Abstract The relative ineffectiveness of most remedies for diseases of the central nervous system is a subject of much interest and importance. That a great number of chemical and biologic substances do not penetrate into nerve tissue and the spinal fluid in appreciable concentration is a well known fact. Under normal conditions there is a competent barrier between the nervous system and many of the ingredients of the blood within the cranial and the spinal vessels. This has been called the hemato-encephalic barrier. It is illustrated by the absence of staining of nerve tissue and spinal fluid in cases of jaundice. The numerous recommendations, both as to remedy and as to method, concerning the treatment for neurosyphilis confirm these statements. Some of the suggested explanations of this barrier are: (1) the atypical vascular distribution and the absence of lymphatics, (2) the inelasticity of the covering of the brain and the References 1. Ducrat and Gautrelet: Compt. rend. Soc. de biol. 1:161, 1905. 2. Smith, D. C., and Waddell, J. A.: Am. J. Syph. 8:310 ( (April) ) 1924. 3. DaCosta: Modern Surgery , Philadelphia, W. B. Saunders Company, 1929. 4. Weed; Wegeforth; Ayer, and Felton: Rockefeller Institute for Medical Research, Monograph Series no. 12, 1920. 5. Flexner, S., and Amoss, H. L.: J. Exper. Med. 25:525, 1917.Crossref 6. Kolmer, J. A.: The Human Cerebrospinal Fluid , New York, Paul B. Hoeber, Inc., 1926, p. 79. 7. Krogh, A.: The Anatomy and Physiology of Capillaries , New Haven, Conn., Yale University Press, 1929, p. 335. 8. Krogh (footnote 7, p. 297). 9. Fordyce, J. A.; Rosen, I.; and Myers, C. W.: Am. J. Syph. 8:193 ( (April) ) 1924.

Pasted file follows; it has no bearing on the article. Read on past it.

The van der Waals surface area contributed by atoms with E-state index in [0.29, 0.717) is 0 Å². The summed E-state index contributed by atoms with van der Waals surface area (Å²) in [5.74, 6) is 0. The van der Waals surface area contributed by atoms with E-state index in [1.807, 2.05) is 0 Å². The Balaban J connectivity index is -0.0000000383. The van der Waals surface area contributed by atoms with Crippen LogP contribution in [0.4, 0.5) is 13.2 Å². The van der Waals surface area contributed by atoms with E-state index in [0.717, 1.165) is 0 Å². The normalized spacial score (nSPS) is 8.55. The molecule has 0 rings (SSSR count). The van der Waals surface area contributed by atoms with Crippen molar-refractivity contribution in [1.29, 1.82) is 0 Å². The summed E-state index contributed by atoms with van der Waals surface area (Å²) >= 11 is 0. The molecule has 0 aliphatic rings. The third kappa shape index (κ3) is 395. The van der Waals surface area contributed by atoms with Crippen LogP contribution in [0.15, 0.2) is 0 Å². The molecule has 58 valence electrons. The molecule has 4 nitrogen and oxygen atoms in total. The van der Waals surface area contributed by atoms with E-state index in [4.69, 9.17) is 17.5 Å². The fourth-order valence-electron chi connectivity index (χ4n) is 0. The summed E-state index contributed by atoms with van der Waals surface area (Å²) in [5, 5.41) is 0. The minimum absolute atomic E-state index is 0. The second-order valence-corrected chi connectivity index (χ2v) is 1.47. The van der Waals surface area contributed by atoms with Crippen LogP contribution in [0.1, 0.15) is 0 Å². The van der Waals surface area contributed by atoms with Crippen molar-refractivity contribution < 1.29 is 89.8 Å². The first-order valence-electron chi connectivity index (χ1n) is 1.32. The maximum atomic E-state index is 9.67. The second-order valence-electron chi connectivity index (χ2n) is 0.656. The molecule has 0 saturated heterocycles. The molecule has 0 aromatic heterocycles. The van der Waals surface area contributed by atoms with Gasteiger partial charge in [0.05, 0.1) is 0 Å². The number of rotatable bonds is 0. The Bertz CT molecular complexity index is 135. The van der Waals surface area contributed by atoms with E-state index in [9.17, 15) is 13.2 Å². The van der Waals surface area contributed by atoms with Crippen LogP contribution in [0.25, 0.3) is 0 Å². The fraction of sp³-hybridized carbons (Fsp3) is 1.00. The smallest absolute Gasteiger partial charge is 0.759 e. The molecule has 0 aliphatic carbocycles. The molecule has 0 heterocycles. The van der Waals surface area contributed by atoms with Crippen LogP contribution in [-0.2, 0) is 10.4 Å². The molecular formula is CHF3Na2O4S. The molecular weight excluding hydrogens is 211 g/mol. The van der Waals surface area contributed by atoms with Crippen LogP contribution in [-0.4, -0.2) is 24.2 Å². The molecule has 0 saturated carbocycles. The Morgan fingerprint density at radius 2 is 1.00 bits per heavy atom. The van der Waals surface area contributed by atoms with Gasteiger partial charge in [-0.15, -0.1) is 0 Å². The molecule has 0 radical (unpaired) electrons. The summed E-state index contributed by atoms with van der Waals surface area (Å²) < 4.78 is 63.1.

Archives of Dermatology and Syphilology – American Medical Association
Published: Nov 1, 1931
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